Site search

November 2015
« Oct    





After returning from his historic medal winning Winter Olympics, Johnny Spilane toured the far east, got news he is to be a daddy and got a new Moots to help him along during his summer training blocks.  Not too long ago we had the chance to catch up with him and see how a Nordic Olympic athlete spends his summer training.  This is what he had to say:

“The Nordic Combined training season consists of different periods all aimed at getting us to ski our very fastest during the championships or Olympics.  The first block goes from May-August and it is our biggest period in terms of total hours.  We won’t jump all much because our main focus is getting as big of a base as possible.  During this time it is not uncommon for us to train between 20-25 hours a week.  This is only xc hours and does not include time in the weight room or jumping time.  In order to get in the big hours I have started spending a lot of time on road bikes.  Over the last few years I have had a lot of surgeries and my body has been pretty beat up.  The road bike allows me to comforatably train for 4-6 hours without feeling like a pile of mush afterwards!  The other main reason I like the bike is I can maintain a constant heart rate for hours at a time.  All of this adds up to a good solid base that we can start to build on.  August through November is when we start doing more intensity workouts.  Everything gets much shorter but much harder.  During this time I do all of my intervals on rollerskis.  It is as close to xc skiing as you can get without being on snow.   I still ride my bike some, but mostly for easy recovery rides that are less than two hours.   Once we get into November it is time to start racing!”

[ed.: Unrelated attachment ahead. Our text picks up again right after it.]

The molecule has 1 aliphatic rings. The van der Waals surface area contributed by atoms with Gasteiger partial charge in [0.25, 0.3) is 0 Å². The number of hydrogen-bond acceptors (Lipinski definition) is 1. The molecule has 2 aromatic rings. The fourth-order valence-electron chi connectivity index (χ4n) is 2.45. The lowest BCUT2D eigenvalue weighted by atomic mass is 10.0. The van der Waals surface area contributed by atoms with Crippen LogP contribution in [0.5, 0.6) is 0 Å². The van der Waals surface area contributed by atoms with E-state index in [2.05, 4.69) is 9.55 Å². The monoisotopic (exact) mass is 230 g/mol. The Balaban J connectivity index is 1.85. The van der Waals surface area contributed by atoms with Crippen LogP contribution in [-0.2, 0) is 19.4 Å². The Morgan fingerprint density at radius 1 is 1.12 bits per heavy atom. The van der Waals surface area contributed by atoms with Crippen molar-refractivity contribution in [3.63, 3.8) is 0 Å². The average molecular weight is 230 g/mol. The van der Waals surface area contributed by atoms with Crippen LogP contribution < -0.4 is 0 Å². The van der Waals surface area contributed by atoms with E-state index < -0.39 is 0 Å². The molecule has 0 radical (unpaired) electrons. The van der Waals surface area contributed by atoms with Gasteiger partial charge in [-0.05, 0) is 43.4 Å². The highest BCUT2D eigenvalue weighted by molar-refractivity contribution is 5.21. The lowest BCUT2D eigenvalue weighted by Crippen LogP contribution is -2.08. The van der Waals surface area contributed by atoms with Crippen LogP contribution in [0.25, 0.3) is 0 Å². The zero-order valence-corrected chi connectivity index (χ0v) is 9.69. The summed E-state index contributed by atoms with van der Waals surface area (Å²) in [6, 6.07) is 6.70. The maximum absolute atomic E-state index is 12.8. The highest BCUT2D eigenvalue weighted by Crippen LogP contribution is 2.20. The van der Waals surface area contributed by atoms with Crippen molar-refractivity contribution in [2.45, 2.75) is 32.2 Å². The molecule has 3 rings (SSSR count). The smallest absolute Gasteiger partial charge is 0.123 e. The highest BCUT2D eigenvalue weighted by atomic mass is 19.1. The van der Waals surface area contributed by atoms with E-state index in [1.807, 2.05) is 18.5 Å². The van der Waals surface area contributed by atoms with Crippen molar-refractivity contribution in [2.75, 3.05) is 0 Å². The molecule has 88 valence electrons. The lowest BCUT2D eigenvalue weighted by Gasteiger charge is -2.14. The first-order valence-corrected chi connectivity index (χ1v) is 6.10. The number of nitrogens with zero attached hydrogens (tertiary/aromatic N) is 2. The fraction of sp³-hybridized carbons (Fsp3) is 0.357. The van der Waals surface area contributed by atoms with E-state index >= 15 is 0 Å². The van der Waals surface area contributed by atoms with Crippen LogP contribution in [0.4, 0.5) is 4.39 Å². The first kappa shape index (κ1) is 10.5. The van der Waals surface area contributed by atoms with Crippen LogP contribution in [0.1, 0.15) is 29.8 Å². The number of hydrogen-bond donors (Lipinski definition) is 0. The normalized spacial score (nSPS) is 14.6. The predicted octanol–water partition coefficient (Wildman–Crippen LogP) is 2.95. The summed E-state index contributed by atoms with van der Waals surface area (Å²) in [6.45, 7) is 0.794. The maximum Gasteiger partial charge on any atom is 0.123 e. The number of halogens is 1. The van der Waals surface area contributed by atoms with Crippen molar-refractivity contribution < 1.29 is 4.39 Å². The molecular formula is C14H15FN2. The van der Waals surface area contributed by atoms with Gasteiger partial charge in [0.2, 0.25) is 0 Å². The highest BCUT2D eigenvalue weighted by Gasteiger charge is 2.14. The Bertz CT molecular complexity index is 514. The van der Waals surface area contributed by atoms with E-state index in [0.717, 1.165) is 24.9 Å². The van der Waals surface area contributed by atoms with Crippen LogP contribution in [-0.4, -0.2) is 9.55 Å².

That sounds like a ton of good quality bike rides.  Since we spoke to Johnny he has had major knee surgery to repair damage that was done during a wedding of all things.  I’m sure we’ve all heard of that happening at one point or another…..he is human after all.

Please upgrade your browser to continue.